NASA utilized a fleet of McDonnell Douglas F-15 Eagles.
The flight test effort, called the Lifting Insulating Foam Trajectory project, used a Dryden-designed foam ejection system installed in the F-15B’s flight test fixture to acquire data on how insulating foam debris or “divots” behaved when the small pieces were shed from shuttle external fuel tanks during launch. The F-15B tested the flight characteristics of the divots in a real flight environment at speeds up to Mach 2.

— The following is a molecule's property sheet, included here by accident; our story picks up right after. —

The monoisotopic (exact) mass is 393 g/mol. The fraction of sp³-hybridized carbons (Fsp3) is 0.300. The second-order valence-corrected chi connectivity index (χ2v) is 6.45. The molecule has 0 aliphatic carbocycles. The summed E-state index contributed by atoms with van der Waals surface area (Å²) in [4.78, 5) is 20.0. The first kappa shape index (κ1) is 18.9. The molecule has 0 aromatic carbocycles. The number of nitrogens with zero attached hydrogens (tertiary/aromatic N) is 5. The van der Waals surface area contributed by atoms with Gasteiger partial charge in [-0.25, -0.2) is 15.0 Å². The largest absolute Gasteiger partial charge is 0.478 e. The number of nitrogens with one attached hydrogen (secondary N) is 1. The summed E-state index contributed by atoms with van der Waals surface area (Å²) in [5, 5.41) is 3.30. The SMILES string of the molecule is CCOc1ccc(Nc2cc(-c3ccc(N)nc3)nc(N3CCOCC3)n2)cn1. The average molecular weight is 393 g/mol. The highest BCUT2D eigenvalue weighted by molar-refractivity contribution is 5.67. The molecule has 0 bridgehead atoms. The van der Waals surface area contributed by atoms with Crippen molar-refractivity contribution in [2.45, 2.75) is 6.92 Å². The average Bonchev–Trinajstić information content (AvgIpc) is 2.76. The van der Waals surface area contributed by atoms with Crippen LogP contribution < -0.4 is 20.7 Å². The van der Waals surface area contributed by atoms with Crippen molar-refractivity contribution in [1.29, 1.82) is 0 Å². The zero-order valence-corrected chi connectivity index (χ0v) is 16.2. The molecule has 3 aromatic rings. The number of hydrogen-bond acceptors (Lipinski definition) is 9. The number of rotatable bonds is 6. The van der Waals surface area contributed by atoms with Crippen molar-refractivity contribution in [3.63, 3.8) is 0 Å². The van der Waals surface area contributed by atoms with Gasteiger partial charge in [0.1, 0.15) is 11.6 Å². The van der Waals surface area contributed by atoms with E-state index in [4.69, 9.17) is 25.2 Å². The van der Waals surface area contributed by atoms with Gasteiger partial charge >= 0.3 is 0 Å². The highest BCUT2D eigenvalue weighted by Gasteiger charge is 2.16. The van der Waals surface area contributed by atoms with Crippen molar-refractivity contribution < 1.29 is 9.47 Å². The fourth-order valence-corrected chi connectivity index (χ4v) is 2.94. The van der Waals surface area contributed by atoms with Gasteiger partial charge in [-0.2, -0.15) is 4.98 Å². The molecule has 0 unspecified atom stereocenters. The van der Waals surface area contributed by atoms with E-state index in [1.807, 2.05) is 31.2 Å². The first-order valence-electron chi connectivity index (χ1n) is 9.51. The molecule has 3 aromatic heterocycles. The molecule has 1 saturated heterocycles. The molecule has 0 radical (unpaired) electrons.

The F-15B Research Testbed continues to be an innovative and cost-effective tool for flight test of advanced propulsion concepts. Also known as #836, this is a modified twin-engine jet aircraft that provides NASA, industry, and universities with long-term capability for the efficient flight test of aerodynamic, instrumentation, propulsion, and other flight research experiments. This aircraft is a unique airborne resource, and is considered by researchers to be a virtual “flying wind tunnel” and reliable supersonic testbed.